Ruby Valley Brew is where love of beer and community intersect.
After relocating from Ohio to the Ruby Valley, Amanda LaYacona and her husband drove through the small community of Sheridan, Montana, in search of a home to buy. Unexpectedly, she found herself interested in a commercial property too—a quaint building on Main Street.
LaYacona remembers the moment well: “I pointed to my husband, and I said, ‘Look at that beautiful building. A brewery needs to go in there.’ It was pretty much a random thought at the time. Lo and behold, this building ends up becoming available six months later.”
I can take off and go up any drainage here and go on a hike, go hunt, go fish, and just completely remove myself from day to day stresses.
The couple settled into the community, where their new friends and neighbors confirmed LaYacona’s instinct: Sheridan needed a brewery, and she wanted to deliver it.
“We formed a love for this valley and wanted to do something to better our town and hopefully give people a reason to stop here in Sheridan and see how great the people truly are here,” she said.
LaYacona recognized that despite her entrepreneurial spirit, she wouldn’t get far without someone to do the actual brewing. So, she cast a wide net and ultimately hired Zack Shaw, a master brewer with a wealth of experience from previously owning and operating a different brewery.
“At the time, I really knew nothing about the beer industry other than my own research and what I’ve read, which only goes so far,” she said. “I needed to rely on someone’s experience within the industry, and Zack came into play for that. He was a real integral part of this.”
Small-town Montana would be quite a change for Shaw, originally from California and more recently from Washington. But he fit the bill, both for the job and for the same Big Sky lifestyle that attracted LaYacona.
“There is a sense of freedom here,” she said. “I can take off and go up any drainage here and go on a hike, go hunt, go fish, and just completely remove myself from day to day stresses. It’s a wonderful place to live. It really is.”
Ruby Valley Brew would open in 2017 as a small operation for a small town. Although LaYacona and Shaw form its core, the brewery also employs servers who sometimes work as little as one night per week after finishing their day job, simply because it’s fun.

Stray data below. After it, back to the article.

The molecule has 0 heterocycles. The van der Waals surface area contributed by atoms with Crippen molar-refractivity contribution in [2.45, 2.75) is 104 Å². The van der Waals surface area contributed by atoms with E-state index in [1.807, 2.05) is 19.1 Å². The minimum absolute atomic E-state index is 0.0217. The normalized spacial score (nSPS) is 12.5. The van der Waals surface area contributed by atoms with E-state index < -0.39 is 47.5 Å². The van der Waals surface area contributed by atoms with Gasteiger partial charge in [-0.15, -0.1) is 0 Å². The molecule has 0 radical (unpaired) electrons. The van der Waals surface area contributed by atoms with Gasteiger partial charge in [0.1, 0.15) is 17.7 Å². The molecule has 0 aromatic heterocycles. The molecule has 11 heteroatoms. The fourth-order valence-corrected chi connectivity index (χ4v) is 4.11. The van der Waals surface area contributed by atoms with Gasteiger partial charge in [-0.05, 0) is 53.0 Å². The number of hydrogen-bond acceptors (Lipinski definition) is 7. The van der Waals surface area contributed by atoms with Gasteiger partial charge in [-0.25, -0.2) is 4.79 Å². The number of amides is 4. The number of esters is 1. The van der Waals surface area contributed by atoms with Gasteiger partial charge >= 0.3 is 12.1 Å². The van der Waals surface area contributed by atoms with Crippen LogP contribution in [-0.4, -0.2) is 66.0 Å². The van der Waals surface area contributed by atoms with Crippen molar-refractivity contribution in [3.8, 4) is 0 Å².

Today, the brewery is a social hub for the community. It’s a full house for Wednesday’s trivia night, and the brewing tanks have name tags corresponding to the locals who frequent the establishment.
“I find breweries at this time are becoming a social gathering place, whether it’s a small town, a big town…it’s kind of becoming the pub on the corner of every little city for folks and communities to gather at,” she said. “That social aspect is really huge.”
That said, it isn’t only the locals who stop by to try the rotating selection of beers. Ruby Valley Brew hosts plenty of guests from elsewhere across the state and also taps into the 12.5 million travelers who spend $667 million at restaurants and bars while visiting Montana each year.
Following national trends, new breweries continue to pop up in Montana, and the state boasts one of the highest per-capita concentrations of them anywhere in the United States.
Yet demand for craft beer hasn’t slowed down. In fact, LaYacona’s plans for 2019 include expanding her operation and sourcing more of her ingredients from Montana.
We formed a love for this valley and wanted to do something to better our town.
LaYacona said she doesn’t see other breweries as competition but rather as allies, citing the popularity of brewery trails in which travelers experience the hospitality and beer of multiple communities in a single trip.
“The more the better,” she said. “The more there are, the more that there is to taste and the more places for people to go visit.”